Chimpanzees in captivity can successfully work out how to use tools to excavate underground food, even if they’ve never been presented with an underground food scenario before, according to a study published May 15, 2019 in the open-access journal PLOS ONE by Alba Motes-Rodrigo and colleagues and directed by Adriana Hernandez-Aguilar from the University of Oslo.
Recent studies have indicated that wild chimpanzees and bearded capuchins are capable of using tools to excavate underground food such as plant roots, corms, and tubers — overturning earlier hypotheses that this type of tool use was unique to humans and their ancient hominin ancestors. In this study, the authors studied tool use and selection in captive chimps to further understand how food excavation behavior may have developed.
Motes-Rodrigo and colleagues monitored a colony of ten chimpanzees (Pan troglogytes) living on an island enclosure at the Kristiansand Zoo in Norway, eight of whom were born in captivity and none of whom had previously performed excavating behaviors. The authors dug five small holes and placed whole fruit in each, initially leaving the holes open to alert the chimpanzees to the fruit, and later filling in each hole. At first, the authors provided ready-made tree stick and bark tools; in a second experiment, they did not provide ready-made tools for excavation.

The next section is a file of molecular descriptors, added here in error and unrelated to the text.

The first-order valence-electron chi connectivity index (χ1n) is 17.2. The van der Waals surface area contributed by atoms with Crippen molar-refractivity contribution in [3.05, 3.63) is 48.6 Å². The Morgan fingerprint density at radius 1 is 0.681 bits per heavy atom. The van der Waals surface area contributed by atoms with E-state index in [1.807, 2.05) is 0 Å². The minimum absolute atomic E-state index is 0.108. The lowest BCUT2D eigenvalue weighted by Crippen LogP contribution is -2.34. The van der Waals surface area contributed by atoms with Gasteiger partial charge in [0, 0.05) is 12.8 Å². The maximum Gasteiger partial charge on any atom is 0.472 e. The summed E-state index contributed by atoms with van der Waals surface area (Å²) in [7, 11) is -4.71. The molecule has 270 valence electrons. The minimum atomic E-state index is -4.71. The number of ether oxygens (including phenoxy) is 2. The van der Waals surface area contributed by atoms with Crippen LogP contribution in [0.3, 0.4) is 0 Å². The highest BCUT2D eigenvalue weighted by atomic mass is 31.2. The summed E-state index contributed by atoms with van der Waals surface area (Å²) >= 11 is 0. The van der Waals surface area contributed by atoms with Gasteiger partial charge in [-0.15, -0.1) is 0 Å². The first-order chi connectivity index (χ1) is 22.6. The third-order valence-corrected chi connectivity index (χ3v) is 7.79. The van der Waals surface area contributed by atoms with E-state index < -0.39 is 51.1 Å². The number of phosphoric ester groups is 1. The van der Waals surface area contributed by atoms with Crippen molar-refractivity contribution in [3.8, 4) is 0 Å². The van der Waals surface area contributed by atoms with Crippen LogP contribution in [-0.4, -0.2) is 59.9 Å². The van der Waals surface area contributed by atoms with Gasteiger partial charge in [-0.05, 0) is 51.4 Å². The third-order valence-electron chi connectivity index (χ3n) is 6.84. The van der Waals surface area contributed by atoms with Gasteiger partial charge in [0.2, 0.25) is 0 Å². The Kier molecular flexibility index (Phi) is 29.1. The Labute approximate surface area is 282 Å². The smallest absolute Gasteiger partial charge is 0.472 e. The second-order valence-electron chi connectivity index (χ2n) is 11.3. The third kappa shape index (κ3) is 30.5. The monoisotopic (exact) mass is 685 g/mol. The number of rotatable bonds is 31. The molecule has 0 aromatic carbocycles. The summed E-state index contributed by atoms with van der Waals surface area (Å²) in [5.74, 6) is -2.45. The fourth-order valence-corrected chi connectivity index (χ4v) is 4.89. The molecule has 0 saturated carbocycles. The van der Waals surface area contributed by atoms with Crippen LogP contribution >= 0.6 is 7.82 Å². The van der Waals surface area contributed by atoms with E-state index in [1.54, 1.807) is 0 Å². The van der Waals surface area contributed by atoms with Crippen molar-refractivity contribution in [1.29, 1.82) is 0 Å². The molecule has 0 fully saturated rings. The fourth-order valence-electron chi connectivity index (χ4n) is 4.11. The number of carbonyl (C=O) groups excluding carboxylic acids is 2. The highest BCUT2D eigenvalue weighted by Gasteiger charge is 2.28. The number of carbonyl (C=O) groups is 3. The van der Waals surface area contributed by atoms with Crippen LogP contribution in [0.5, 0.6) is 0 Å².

Nine of the ten chimps successfully excavated buried fruit at least once, with eight chimps choosing to use tools rather than their bare hands to do so. When the chimpanzees were not given ready-made tools, they collected their own tools from island vegetation. The authors observed the chimpanzees reusing particular tools as well as choosing long tools over shorter ones for excavation behaviors. In addition to noting six different types of excavation behaviors, the authors also observed chimps taking turns to excavate a hole, and even sharing the fruit once extracted.
The authors caution that results from captive chimps may not be exactly extrapolated to wild populations; and that modern apes should not be treated simply as “living fossil” stand-ins for hominin ancestors. Nonetheless, they speculate that early hominins may have worked out how to use simple tools to harvest underground food in a similar fashion to these chimps.